There are times back home, if I get a group of kids in football camp or an afterschool program, it’s an opportunity for me to impart some of my experiences on them. I like mentoring young black men. There’s often times not a lot of active role models in their lives, or guys who can give them advice and lead them in life. And so I enjoy doing stuff like that, even on my teams among younger players. I went through a lot behind the scenes mentally and emotionally, and sometimes it’s taboo to speak about because you’ve got to be this big tough guy. I try to impart on that there are ways to handle things, t to be a professional and fight through the adversity that you’re going through, whether it’s physical adversity, injuries, or if it’s mental or emotional. I try to help because I don’t think I had that from a player’s standpoint when I was younger.

Last year was a really weird year for NFL. You had some players kneeling for the anthem. There was a variety of responses to that. The President of the United States was fighting with players on Twitter. Was it uncharted territory for you guys as athletes to be in this kind of public debate?
Totally, there is still a sense of people feeling a certain way about it, but not knowing how to go about it because you’re balancing job security, right?  We’re grown men, and you want to be outspoken about things that you’re fighting for—righteous things, good things in the world. But you’re also like, all right, this is a business that we’re in, and every little bit of leverage that teams or ownership can use against you may keep you out of a job. There are prime examples of that right now. And so players are balancing this because whatever I might say could be potentially putting my job at risk, but I also feel compelled to say it because this feels right. I feel that there are other people who will be on the wrong side of history, and so I feel a need to say something or do something. Itkind of goes back to the commoditization of what we do and how we’re seen as interchangeable pieces and commodities as athletes.

How so?
We’re often lost as men with emotions, men with thoughts and perspectives. And we’re seeing more of people saying, “Hey, just play football. That’s what you do. Play football.” As if you don’t have much more to add to the conversation. We’re treated more like commodities then human beings.

It also seems like your self awareness of this may be driving you to diversify what you’re interested in, so  that you’re not putting all of your eggs in the NFL basket.
F
or sure. I consider myself fortunate that my cousin Robert Newhouse played in the NFL for 10 years, so I was around him a lot growing up.  My dad also played college football. Being around them reminded me that football is a blessing. If you love it, you should pursue it. But it’s such a short, short part of the rope of your entire life, and whether you play for 20 years or not, it’s still a small part of your life. So when I was younger, I wasn’t preparing for business. But as I got in the NFL, I’ve been preparing for the things that I am passionate about. What do I want to do that isn’t football? Because one day, my day to day of waking up, eating breakfast in the football cafeteria, stretching, working out and going to practice is going to be different, just like that. Overnight. I don’t know when that will be, but overnight, it will be different. So it’s about figuring out what am I doing with some purpose outside of football that will sustain me for the rest of my life. That’s the other thing about being seen as commodities. The guys have so many different interests and talents outside of football, and people don’t really get to see.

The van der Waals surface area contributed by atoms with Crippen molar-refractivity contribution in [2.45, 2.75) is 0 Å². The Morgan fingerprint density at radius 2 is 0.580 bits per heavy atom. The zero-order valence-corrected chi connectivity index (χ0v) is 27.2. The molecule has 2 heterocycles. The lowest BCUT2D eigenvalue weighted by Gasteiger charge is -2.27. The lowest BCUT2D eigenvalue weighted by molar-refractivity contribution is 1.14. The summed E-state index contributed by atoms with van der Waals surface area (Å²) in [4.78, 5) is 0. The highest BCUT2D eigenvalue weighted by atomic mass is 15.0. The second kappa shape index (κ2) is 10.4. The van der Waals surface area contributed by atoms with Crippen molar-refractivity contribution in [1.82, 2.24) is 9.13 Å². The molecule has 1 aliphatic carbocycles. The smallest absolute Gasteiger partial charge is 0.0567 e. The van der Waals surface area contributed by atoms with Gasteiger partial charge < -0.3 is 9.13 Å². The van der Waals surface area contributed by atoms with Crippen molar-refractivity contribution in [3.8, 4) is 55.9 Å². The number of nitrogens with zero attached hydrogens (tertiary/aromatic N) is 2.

The other weird part of it is that when you do talk about other things as an athlete, it’s like, “Why are you talking about this? You’re an athlete.”
There’s this weird kind of rope-a-dope cycle where they put a microphone in our face, you give a very subdued, clichéd answer because you don’t want to upset anyone, and then they’re like, “Oh, he’s boring. Give us more.” And then when you say something that’s from the heart or that’s genuine, they’re like, “Whoa! Whoa!” So it’s like, all right, what exactly do you want out of us?

Has the tenor of the dialogue on social media changed in the last year after all this? Have you noticed your interactions with the public change?
Mine personally? No. But I do notice it. on social media so I follow that stuff. But I try to keep a balance. I limit how much I engage with all that stuff, but yeah, there’s just been a different temperature as far as whether it’s politically or socially, how people were interacting and engaging. And sometimes it’s so ugly, it’s a waste of my emotional energy. That platform gives people a false sense of security or a false sense of reality. It’s like, I’m speaking this way to this other person that if they are face to face with me, these words in this way will not come out of my mouth. It’s this weird fourth dimension of dialogue. You’re not treating me like a person, like someone who’s sitting across from you. You’re treating me like I’m only this Avatar or Twitter handle, and that’s not the case. But when you go down a thread, you are like, all right that person is talking crazy to that person, and they have no idea. So I need to sit back, because this is not real. I need to go be around people.

Do you still game online as well?
Yes, I did a little of the Fortnite thing. I’ve always been into games. Counter-Strike, Madden, college football…

Do you game anonymously or do people know that they are playing against an NFL player?
I wouldn’t say that I do it anonymously by design. It’s more of an escape for me.

Who is the NFL’s best Madden player?
I couldn’t say for sure. One guy who is really good is Snacks, Damon Harrison of the Giants. I never played him, but he’s really good. We should have a big tournament with all of the NFL players.

Lastly, you mentioned you are a food guy. Does that mean you like to cook, or you just like to eat?
I love to eat, but I love to cook as well. I helped my mom cook growing up. My dad is a barbecue guy; he likes to smoke meats all day. And then I just watched the food shows nonstop since I was seven years old. The old Food Network shows, the really good ones. I love the origins of where cuisine comes from, and eating new stuff, trying new things. I like making one-pot stuff, like a good stew. There’s something about having a hearty meal in one pot, or just a nice roasted chicken that’s cooked perfectly. It’s good for me. I’ve had to cook for myself for a while now. Every man should know how to feed himself.